With Liberty and Parks for All: Court Says NJ Towns Can't Bar "Outsiders" from Parks

June 21, 1999 12:00 am

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Monday, June 21, 1999

NEWARK, NJ — A state appeals court today upheld a 1998 ruling that New Jersey towns may not restrict use of their parks to residents.

The ruling, the first of its kind in New Jersey and one of the first in the country, is the result of a lawsuit filed by the American Civil Liberties Union of New Jersey in cooperation with attorneys from the Constitutional Litigation Clinic at Rutgers Law School in Newark.

The suit challenged a Borough of Haledon ordinance that restricted use of the public parks to town residents and their accompanied guests. Violation of the ordinance carried a $500 fine and/or a 30-day jail sentence. Many towns throughout New Jersey have similar laws.

In its decision today, the Appellate Division upheld a June 1998 ruling by Superior Court Judge Margaret M. McVeigh. The appeals court rejected the Borough’s contention that the ordinance was a rational means of assuring the health, welfare and safety of borough residents, concluding that “it is hard to imagine what health, welfare and safety issues might arise when a mother and three sons from the neighboring town use a neighborhood park.” The court also noted that there would be “inevitable search and seizure concerns triggered by an effort to enforce this ordinance.”

“The Haledon ordinance invited law enforcement officials to ask for identification for no reason, or for impermissible reasons, such as race or ethnicity,” said Penny Venetis, the Rutgers professor who argued the case. “Our constitution does not permit police interrogation on either basis.”

The ACLU of New Jersey brought suit on behalf of Hwida Barkawi, a native of Syria and a resident of Prospect Park, who was arrested and prosecuted for using Haledon’s Roe Field Park in 1993, in violation of an earlier version of the town ordinance.

The ACLU and the Constitutional Litigation Clinic represented Mrs. Barkawi in that criminal case, which led to an appellate court decision invalidating the original ordinance because it did not adequately inform the public that infractions would be punished by penal sanctions. The Borough reenacted the ordinance in 1995, making it clear that violators would be subject to punishment.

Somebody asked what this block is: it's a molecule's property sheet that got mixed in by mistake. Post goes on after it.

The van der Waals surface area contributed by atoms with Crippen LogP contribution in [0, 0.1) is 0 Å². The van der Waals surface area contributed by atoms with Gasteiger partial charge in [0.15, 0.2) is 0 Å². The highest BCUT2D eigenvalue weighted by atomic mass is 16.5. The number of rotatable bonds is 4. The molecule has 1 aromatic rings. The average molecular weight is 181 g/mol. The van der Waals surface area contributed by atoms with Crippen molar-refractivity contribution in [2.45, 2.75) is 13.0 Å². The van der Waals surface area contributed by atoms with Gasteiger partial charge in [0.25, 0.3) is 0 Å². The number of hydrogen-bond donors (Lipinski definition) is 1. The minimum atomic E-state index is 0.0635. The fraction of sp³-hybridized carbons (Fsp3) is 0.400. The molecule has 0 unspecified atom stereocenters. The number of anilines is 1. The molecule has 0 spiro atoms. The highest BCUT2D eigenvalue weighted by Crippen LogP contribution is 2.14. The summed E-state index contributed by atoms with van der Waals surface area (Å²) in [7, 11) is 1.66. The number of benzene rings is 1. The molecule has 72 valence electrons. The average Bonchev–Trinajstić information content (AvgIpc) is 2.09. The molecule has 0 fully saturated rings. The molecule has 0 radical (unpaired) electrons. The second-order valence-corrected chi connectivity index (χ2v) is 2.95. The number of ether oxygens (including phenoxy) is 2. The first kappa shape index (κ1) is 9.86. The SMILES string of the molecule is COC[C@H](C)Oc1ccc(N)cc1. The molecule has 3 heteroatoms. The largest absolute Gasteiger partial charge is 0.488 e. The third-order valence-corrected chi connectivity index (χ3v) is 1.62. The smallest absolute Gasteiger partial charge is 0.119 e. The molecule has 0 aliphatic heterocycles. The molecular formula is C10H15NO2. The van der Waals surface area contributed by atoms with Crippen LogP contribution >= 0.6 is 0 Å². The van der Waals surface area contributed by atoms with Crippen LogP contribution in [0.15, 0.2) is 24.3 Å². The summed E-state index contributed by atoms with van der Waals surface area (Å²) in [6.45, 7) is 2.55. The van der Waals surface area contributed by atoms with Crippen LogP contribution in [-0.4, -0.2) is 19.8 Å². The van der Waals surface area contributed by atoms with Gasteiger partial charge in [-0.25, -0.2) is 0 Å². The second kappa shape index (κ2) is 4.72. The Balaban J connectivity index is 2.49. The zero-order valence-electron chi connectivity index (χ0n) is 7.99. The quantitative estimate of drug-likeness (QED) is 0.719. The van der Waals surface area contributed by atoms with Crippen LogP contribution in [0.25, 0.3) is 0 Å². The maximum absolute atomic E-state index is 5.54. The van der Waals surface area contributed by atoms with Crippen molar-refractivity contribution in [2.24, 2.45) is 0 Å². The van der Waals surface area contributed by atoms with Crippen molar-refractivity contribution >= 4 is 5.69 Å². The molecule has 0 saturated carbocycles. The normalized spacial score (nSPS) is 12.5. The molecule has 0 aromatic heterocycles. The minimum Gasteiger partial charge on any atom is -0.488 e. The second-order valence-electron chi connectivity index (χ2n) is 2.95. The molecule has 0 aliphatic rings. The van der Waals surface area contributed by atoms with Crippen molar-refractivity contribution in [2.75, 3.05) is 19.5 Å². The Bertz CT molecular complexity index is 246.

Ms. Barkawi argued that the revised ordinance violated non-residents’ constitutional equal protection and free speech rights as well as their right to be free from unreasonable searches and seizures.

Ms. Barkawi also argued that the ordinance violated New Jersey’s public policy against discrimination against non-residents as well as the common-law public trust doctrine, which holds that New Jersey’s public parks and beaches are held in trust for all residents of the state to enjoy.

“This suit is an important step in fighting the growing national trend of sealing off traditionally public spaces,” said David Rocah, a staff attorney with the ACLU of New Jersey.

“This practice is particularly pronounced in suburban communities that want to exclude their less affluent neighbors,” he added. “We believe that public spaces are for the public at large, not just local residents.”

In June 1998, Judge McVeigh, a Superior Court judge in Paterson New Jersey, ruled that the ordinance violated the First and Fourth Amendment rights of non-resident park users. The court held that parks serve a unique role in American society, allowing newcomers to become part of the community.

“At one time all of us were outsiders,” the Judge said. “The way we became part of the community was to watch, listen, learn, and “impart a little bit of ourselves in the process.” The judge further held that the right to participate in this process “is intrinsic to our national spirit.”

Judge McVeigh also found that police had no constitutional means of ascertaining the residency status of a park user. “Residents come in all shapes, sizes, and colors,” the Judge said. The ordinance gives “absolutely no neutral criteria to ensure that the governmental intrusion is not the product of the detaining personnel’s unfettered discretion,” she said, and therefore violates the Fourth Amendment.

The case is Barkawi v. Borough of Haledon, Docket No. A-7455-97T5. Ms. Barkawi was represented by ACLU of New Jersey cooperating attorney Penny M. Venetis and Frank Askin of the Rutgers Constitutional Litigation Clinic.

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